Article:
Journal of Management Information Systems

Volume 32 Number 1 2015 pp. 116-150

Exploitation and Exploration Networks in Open Source Software Development: An Artifact-Level Analysis

Temizkan, Orcun and Kumar, Ram L


Open source software (OSS) development is an increasingly important paradigm of software development. However, key aspects of OSS such as the determinants of project success and motivations of developers in joining these projects are not well understood. Based on organizational theory, we propose that OSS activities of patch development and feature request can be classified as exploitation (implementation-oriented) and exploration (innovation-oriented) activities, respectively. We empirically examine how the structure of social network affects the success of patch-development and feature-request networks in OSS projects, using a data set collected from the SourceForge database. Our results provide empirical support for the view that patch development and feature request are exploitation and exploration activities, respectively. Network structures differ due to team formation differences and have a differential impact on development success based on the type of activity. The concepts of ambidextrous developers and ambidexterity are explored in the context of OSS projects. Collectively, our results indicate that studying OSS projects at the artifact level could improve our understanding of OSS project success and team formation. This, in turn, could lead to better management of OSS projects.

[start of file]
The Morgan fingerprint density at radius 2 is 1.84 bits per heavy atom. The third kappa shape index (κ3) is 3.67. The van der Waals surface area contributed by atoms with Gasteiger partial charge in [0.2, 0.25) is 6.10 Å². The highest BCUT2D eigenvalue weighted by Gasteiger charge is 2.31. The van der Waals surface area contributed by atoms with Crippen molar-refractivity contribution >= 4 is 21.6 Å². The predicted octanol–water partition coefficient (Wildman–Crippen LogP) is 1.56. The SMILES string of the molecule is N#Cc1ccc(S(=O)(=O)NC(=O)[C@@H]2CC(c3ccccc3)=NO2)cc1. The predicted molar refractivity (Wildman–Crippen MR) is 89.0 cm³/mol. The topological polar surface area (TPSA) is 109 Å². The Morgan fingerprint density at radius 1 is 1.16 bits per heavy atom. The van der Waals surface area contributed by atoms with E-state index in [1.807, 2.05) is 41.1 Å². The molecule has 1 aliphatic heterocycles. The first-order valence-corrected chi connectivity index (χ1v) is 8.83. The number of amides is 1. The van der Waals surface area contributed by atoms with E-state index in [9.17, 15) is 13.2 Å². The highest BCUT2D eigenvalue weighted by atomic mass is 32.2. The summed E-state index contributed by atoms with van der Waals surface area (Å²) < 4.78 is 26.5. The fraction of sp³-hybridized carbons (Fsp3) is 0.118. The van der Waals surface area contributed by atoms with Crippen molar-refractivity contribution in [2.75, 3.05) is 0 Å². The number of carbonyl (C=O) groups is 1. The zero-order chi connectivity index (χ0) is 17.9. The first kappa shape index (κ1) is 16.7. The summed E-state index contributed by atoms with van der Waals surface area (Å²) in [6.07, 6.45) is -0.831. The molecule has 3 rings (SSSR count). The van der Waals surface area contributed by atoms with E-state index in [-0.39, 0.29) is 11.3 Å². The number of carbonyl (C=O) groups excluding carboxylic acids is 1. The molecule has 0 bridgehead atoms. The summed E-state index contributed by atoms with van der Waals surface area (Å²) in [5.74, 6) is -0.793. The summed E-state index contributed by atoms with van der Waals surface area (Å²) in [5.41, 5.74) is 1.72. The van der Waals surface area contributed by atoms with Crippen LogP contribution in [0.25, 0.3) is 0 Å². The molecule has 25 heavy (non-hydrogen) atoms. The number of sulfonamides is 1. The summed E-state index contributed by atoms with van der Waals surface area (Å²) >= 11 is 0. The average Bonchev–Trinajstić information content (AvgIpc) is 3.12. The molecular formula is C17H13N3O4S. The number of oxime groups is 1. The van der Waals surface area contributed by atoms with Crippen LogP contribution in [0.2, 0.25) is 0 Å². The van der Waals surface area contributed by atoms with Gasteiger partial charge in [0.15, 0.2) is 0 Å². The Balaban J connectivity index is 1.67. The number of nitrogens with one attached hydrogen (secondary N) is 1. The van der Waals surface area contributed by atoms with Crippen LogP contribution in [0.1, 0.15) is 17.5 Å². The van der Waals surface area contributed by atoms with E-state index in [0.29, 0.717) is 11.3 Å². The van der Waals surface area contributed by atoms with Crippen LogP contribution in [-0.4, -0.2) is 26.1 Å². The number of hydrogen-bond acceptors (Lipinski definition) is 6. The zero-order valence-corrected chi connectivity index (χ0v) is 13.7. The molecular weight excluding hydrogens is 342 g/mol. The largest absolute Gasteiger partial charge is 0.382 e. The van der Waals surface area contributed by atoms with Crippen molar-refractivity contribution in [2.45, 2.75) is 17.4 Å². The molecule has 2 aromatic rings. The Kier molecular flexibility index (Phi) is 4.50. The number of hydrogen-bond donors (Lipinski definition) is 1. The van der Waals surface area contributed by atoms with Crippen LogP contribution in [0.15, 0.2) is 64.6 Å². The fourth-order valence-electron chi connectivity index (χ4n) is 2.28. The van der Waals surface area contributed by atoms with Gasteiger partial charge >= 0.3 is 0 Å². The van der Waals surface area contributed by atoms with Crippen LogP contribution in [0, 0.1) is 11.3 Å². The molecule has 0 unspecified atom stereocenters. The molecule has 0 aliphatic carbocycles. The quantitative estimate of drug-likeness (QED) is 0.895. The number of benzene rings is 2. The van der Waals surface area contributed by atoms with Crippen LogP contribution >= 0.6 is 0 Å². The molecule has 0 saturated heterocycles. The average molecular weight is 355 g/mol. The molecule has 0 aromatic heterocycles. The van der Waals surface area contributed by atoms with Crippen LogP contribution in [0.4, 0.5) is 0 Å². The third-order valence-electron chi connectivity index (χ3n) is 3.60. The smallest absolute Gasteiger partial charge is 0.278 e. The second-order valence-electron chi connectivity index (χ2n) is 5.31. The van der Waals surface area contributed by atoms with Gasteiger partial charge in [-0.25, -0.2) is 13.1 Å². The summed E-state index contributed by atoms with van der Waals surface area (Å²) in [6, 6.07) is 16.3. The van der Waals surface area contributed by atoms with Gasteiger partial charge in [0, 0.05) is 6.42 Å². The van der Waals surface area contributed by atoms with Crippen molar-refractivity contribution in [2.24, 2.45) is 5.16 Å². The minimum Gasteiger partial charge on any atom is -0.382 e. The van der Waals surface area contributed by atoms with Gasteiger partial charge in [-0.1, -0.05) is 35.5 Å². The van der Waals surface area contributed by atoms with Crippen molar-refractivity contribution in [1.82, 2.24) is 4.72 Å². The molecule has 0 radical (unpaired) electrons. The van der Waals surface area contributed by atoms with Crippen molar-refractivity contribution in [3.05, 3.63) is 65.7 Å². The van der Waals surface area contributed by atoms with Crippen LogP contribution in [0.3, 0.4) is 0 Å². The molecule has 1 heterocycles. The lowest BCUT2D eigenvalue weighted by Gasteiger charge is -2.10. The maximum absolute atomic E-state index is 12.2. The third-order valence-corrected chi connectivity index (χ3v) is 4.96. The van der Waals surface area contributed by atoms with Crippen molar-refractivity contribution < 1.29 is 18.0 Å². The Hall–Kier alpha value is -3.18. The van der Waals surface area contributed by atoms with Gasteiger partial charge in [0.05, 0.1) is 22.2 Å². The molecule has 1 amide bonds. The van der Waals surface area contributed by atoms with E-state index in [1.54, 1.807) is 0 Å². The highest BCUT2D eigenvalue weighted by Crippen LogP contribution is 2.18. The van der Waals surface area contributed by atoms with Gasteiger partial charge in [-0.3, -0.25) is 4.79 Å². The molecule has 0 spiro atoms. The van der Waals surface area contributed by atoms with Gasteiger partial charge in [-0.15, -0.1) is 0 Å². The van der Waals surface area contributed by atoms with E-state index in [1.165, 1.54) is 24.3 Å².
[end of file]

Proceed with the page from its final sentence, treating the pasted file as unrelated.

Key words and phrases: exploitation and exploration, open source software development, project success, social networks, software development, team formation